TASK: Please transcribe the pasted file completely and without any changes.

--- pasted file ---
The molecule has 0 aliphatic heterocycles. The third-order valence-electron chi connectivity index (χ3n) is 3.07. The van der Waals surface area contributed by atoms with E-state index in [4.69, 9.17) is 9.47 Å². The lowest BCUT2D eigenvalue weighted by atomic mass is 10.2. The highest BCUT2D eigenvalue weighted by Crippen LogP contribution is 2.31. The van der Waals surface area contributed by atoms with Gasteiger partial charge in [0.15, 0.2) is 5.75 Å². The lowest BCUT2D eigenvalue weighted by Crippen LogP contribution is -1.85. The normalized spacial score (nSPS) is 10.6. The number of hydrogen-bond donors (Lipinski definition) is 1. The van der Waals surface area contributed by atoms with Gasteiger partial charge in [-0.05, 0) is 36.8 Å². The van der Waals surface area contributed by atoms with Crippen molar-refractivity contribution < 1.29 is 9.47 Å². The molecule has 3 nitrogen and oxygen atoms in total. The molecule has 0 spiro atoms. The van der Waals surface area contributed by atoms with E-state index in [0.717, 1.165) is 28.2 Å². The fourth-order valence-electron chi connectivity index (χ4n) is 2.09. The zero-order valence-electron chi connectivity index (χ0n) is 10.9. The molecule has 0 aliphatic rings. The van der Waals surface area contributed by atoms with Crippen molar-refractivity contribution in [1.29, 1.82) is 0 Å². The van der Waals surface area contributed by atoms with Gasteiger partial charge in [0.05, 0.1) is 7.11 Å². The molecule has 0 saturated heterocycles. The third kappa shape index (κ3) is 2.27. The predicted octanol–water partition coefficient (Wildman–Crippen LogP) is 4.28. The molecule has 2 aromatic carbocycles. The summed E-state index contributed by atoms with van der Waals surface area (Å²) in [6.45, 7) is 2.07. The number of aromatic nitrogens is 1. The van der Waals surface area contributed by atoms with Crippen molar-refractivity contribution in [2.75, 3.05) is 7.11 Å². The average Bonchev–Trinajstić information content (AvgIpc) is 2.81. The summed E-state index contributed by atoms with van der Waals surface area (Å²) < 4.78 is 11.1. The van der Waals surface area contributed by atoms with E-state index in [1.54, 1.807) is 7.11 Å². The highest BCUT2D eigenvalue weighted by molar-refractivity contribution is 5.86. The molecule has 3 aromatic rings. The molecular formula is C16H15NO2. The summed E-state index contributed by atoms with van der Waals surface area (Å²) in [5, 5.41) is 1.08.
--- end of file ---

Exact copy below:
The molecule has 0 aliphatic heterocycles. The third-order valence-electron chi connectivity index (χ3n) is 3.07. The van der Waals surface area contributed by atoms with E-state index in [4.69, 9.17) is 9.47 Å². The lowest BCUT2D eigenvalue weighted by atomic mass is 10.2. The highest BCUT2D eigenvalue weighted by Crippen LogP contribution is 2.31. The van der Waals surface area contributed by atoms with Gasteiger partial charge in [0.15, 0.2) is 5.75 Å². The lowest BCUT2D eigenvalue weighted by Crippen LogP contribution is -1.85. The normalized spacial score (nSPS) is 10.6. The number of hydrogen-bond donors (Lipinski definition) is 1. The van der Waals surface area contributed by atoms with Gasteiger partial charge in [-0.05, 0) is 36.8 Å². The van der Waals surface area contributed by atoms with Crippen molar-refractivity contribution < 1.29 is 9.47 Å². The molecule has 3 nitrogen and oxygen atoms in total. The molecule has 0 spiro atoms. The van der Waals surface area contributed by atoms with E-state index in [0.717, 1.165) is 28.2 Å². The fourth-order valence-electron chi connectivity index (χ4n) is 2.09. The zero-order valence-electron chi connectivity index (χ0n) is 10.9. The molecule has 0 aliphatic rings. The van der Waals surface area contributed by atoms with Crippen molar-refractivity contribution in [1.29, 1.82) is 0 Å². The van der Waals surface area contributed by atoms with Gasteiger partial charge in [0.05, 0.1) is 7.11 Å². The molecule has 0 saturated heterocycles. The third kappa shape index (κ3) is 2.27. The predicted octanol–water partition coefficient (Wildman–Crippen LogP) is 4.28. The molecule has 2 aromatic carbocycles. The summed E-state index contributed by atoms with van der Waals surface area (Å²) in [6.45, 7) is 2.07. The number of aromatic nitrogens is 1. The van der Waals surface area contributed by atoms with Crippen molar-refractivity contribution in [2.75, 3.05) is 7.11 Å². The average Bonchev–Trinajstić information content (AvgIpc) is 2.81. The summed E-state index contributed by atoms with van der Waals surface area (Å²) < 4.78 is 11.1. The van der Waals surface area contributed by atoms with E-state index in [1.54, 1.807) is 7.11 Å². The highest BCUT2D eigenvalue weighted by molar-refractivity contribution is 5.86. The molecule has 3 aromatic rings. The molecular formula is C16H15NO2. The summed E-state index contributed by atoms with van der Waals surface area (Å²) in [5, 5.41) is 1.08.